I caught an early morning train in Derry which took me to Larne Harbour with a change at Yorkgate and was in good time for my midday sailing to Cairnryan.Two hours later I was in Cairnryan. I rode the short distance to the bus stop in Cairnryan (I found out later that the buses actually go into the ferry terminal so I didn’t need to do this) and waited on my bus. It was grey, misty and drizzling rain (from the ferry it had been difficult to see the coastline due to the mist) but the forecast was for the weather to get better. Weather of course is always the potential problem but I was equipped for all weather conditions. You don’t come to Scotland (or Ireland) for it’s excellent weather. It happens, but not very often.
Stagecoach service 360 took me to Ayr. The approximately fifty mile journey seems to take just a little over two hours and includes trips into many housing estates in Girvan. There is no doubt a train would have been faster and more comfortable but at £8 for the ticket, I feel it is excellent value for money and there is the added bonus that the bus goes up the A77 coast road and continues on the coast through Turnberry and on to Ayr so you get to see the Ayrshire coast and the iconic and beautiful Ailsa Craig in all it’s splendor. Not even the overcast weather could hide the natural beauty. I’ve seen it several times over the years but still am struck with awe on the approach to Girvan as Ailsa Craig comes into view. I was tempted to get off the bus for a walk along Girvan sea front and wait for a latter bus for the rest of the journey but I resisted. I really would love to cycle the A77 some day but I fear it is just too dangerous as it carries quite a lot of traffic and has many corners and hills with poor sightlines and many drivers drive faster and with less attention than they really should.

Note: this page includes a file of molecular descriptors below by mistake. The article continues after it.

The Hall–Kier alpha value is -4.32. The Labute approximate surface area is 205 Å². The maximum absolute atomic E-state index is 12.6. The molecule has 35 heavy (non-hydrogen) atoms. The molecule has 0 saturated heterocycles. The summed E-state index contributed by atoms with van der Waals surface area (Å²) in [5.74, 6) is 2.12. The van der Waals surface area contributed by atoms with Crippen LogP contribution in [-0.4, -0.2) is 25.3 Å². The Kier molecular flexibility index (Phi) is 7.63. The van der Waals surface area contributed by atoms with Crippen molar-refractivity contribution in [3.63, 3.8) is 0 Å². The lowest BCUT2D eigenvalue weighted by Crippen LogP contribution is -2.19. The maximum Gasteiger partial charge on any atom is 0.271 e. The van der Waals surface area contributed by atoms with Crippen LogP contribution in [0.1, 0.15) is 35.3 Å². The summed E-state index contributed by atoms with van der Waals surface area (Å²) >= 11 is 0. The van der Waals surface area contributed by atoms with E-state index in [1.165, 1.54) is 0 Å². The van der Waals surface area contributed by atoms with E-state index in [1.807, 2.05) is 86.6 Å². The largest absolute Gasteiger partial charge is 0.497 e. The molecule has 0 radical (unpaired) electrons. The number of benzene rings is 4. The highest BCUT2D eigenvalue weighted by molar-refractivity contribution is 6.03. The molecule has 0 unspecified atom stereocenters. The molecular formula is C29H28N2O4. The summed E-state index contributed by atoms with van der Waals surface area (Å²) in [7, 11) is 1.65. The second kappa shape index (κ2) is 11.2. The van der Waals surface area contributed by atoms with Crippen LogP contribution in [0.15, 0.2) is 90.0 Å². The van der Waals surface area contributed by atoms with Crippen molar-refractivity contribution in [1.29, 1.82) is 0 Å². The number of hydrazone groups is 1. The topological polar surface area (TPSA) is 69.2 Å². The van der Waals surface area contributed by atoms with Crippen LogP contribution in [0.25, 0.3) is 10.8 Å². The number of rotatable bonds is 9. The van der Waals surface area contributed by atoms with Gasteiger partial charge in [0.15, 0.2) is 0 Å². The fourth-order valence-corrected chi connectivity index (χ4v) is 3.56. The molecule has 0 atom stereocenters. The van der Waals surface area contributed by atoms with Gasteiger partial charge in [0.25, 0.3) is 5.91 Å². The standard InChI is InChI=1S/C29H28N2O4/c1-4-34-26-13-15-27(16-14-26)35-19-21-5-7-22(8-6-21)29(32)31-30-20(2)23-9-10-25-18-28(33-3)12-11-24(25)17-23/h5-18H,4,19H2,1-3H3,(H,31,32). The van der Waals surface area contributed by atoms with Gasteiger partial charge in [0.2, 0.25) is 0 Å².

I arrived in Ayr at around a half past five. After re-assembling my bike and luggage I rode the short distance from the bus depot to the accommodation that I had pre-booked for the night. I had been to Ayr before on previous occasions and had a reasonable idea where I was going so didn’t bother looking it up on GPS. I was amazed at the respect for cyclists shown by Ayr motorists as I rode in rush hour traffic. After checking in, I had a shower and change of clothes before taking a walk along the Ayr’s famous seafront with it’s miles of golden beaches before getting something to eat and then relaxing. The drizzle and greyness had cleared and it was a nice bright evening. I was even treated to some interesting colours as the sun set.
Day 2 – The Ayrshire Coastal Path – Ayr to Largs.
The weather forecast was right. Saturday dawned bright and sunny with the potential of being a real hot, summer’s day. After a walk along the seafront before breakfast, I packed up and prepared my bike for the road. I had planned to cycle up the coast to the seaside resort of Largs. I was planning to do it off-road if possible. Online research suggested that the northern part of the Ayrshire Coastal Path was passable by bicycle although there didn’t seem to be any offical guide lines on this. I would give it a good try anyway! The distance would be about forty miles but I had all day to do it. My first rule of cycle touring is to always try not to put yourself under pressure for time! The Ayrshire Coastal Path runs longside and sometimes joins with Sustrans National Cycle Route 7 for a large part of this journey anyway so I wasn’t expecting any problems initially but they might come later. I was really looking forward to this ride.